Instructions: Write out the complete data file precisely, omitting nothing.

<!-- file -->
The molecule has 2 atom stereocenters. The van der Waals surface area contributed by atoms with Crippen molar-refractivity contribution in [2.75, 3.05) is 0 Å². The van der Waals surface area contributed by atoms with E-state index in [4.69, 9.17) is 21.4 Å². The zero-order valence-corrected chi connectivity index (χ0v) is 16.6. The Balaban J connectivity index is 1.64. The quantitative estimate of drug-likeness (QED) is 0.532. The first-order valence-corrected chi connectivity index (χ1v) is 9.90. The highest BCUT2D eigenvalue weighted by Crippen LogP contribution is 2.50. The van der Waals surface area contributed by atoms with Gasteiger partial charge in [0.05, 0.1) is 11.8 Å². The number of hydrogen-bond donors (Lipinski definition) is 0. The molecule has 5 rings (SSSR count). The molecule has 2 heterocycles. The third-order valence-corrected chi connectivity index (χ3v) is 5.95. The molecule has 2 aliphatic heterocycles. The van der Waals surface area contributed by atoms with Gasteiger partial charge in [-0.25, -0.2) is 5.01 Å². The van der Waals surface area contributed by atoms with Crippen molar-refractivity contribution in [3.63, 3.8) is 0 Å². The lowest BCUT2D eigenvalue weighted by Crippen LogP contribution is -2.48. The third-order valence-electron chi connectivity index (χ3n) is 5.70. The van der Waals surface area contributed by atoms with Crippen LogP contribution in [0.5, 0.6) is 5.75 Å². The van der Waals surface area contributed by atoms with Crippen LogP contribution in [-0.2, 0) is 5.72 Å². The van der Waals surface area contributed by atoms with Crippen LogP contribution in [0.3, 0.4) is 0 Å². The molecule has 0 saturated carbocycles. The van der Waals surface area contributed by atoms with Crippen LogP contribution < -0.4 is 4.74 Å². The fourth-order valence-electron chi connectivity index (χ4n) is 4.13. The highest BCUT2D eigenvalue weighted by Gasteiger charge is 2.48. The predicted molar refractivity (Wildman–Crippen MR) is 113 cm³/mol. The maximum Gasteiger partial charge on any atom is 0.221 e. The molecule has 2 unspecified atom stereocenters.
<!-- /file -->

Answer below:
The molecule has 2 atom stereocenters. The van der Waals surface area contributed by atoms with Crippen molar-refractivity contribution in [2.75, 3.05) is 0 Å². The van der Waals surface area contributed by atoms with E-state index in [4.69, 9.17) is 21.4 Å². The zero-order valence-corrected chi connectivity index (χ0v) is 16.6. The Balaban J connectivity index is 1.64. The quantitative estimate of drug-likeness (QED) is 0.532. The first-order valence-corrected chi connectivity index (χ1v) is 9.90. The highest BCUT2D eigenvalue weighted by Crippen LogP contribution is 2.50. The van der Waals surface area contributed by atoms with Gasteiger partial charge in [0.05, 0.1) is 11.8 Å². The number of hydrogen-bond donors (Lipinski definition) is 0. The molecule has 5 rings (SSSR count). The molecule has 2 heterocycles. The third-order valence-corrected chi connectivity index (χ3v) is 5.95. The molecule has 2 aliphatic heterocycles. The van der Waals surface area contributed by atoms with Gasteiger partial charge in [-0.25, -0.2) is 5.01 Å². The van der Waals surface area contributed by atoms with Crippen molar-refractivity contribution in [3.63, 3.8) is 0 Å². The lowest BCUT2D eigenvalue weighted by Crippen LogP contribution is -2.48. The third-order valence-electron chi connectivity index (χ3n) is 5.70. The van der Waals surface area contributed by atoms with Crippen LogP contribution in [0.5, 0.6) is 5.75 Å². The van der Waals surface area contributed by atoms with Crippen LogP contribution in [-0.2, 0) is 5.72 Å². The van der Waals surface area contributed by atoms with Crippen LogP contribution in [0.3, 0.4) is 0 Å². The molecule has 0 saturated carbocycles. The van der Waals surface area contributed by atoms with Crippen LogP contribution < -0.4 is 4.74 Å². The fourth-order valence-electron chi connectivity index (χ4n) is 4.13. The highest BCUT2D eigenvalue weighted by Gasteiger charge is 2.48. The predicted molar refractivity (Wildman–Crippen MR) is 113 cm³/mol. The maximum Gasteiger partial charge on any atom is 0.221 e. The molecule has 2 unspecified atom stereocenters.